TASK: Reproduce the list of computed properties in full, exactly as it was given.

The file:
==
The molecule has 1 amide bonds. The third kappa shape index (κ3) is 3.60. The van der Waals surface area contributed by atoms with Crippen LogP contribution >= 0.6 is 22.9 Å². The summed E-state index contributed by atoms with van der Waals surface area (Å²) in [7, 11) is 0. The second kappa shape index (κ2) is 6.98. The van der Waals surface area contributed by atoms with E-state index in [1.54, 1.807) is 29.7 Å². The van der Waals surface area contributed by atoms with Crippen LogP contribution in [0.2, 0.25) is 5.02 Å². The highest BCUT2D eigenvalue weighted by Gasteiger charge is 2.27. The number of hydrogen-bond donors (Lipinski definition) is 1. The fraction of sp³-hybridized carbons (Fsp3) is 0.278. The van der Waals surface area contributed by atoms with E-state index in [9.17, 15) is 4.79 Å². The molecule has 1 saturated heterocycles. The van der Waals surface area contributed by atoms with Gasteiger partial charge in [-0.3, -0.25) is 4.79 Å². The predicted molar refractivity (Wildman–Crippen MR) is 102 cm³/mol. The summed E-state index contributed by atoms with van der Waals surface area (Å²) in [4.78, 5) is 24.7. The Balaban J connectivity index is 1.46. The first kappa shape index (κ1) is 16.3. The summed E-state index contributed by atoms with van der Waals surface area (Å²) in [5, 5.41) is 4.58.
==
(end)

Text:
The molecule has 1 amide bonds. The third kappa shape index (κ3) is 3.60. The van der Waals surface area contributed by atoms with Crippen LogP contribution >= 0.6 is 22.9 Å². The summed E-state index contributed by atoms with van der Waals surface area (Å²) in [7, 11) is 0. The second kappa shape index (κ2) is 6.98. The van der Waals surface area contributed by atoms with E-state index in [1.54, 1.807) is 29.7 Å². The van der Waals surface area contributed by atoms with Crippen LogP contribution in [0.2, 0.25) is 5.02 Å². The highest BCUT2D eigenvalue weighted by Gasteiger charge is 2.27. The number of hydrogen-bond donors (Lipinski definition) is 1. The fraction of sp³-hybridized carbons (Fsp3) is 0.278. The van der Waals surface area contributed by atoms with E-state index in [9.17, 15) is 4.79 Å². The molecule has 1 saturated heterocycles. The van der Waals surface area contributed by atoms with Gasteiger partial charge in [-0.3, -0.25) is 4.79 Å². The predicted molar refractivity (Wildman–Crippen MR) is 102 cm³/mol. The summed E-state index contributed by atoms with van der Waals surface area (Å²) in [4.78, 5) is 24.7. The Balaban J connectivity index is 1.46. The first kappa shape index (κ1) is 16.3. The summed E-state index contributed by atoms with van der Waals surface area (Å²) in [5, 5.41) is 4.58.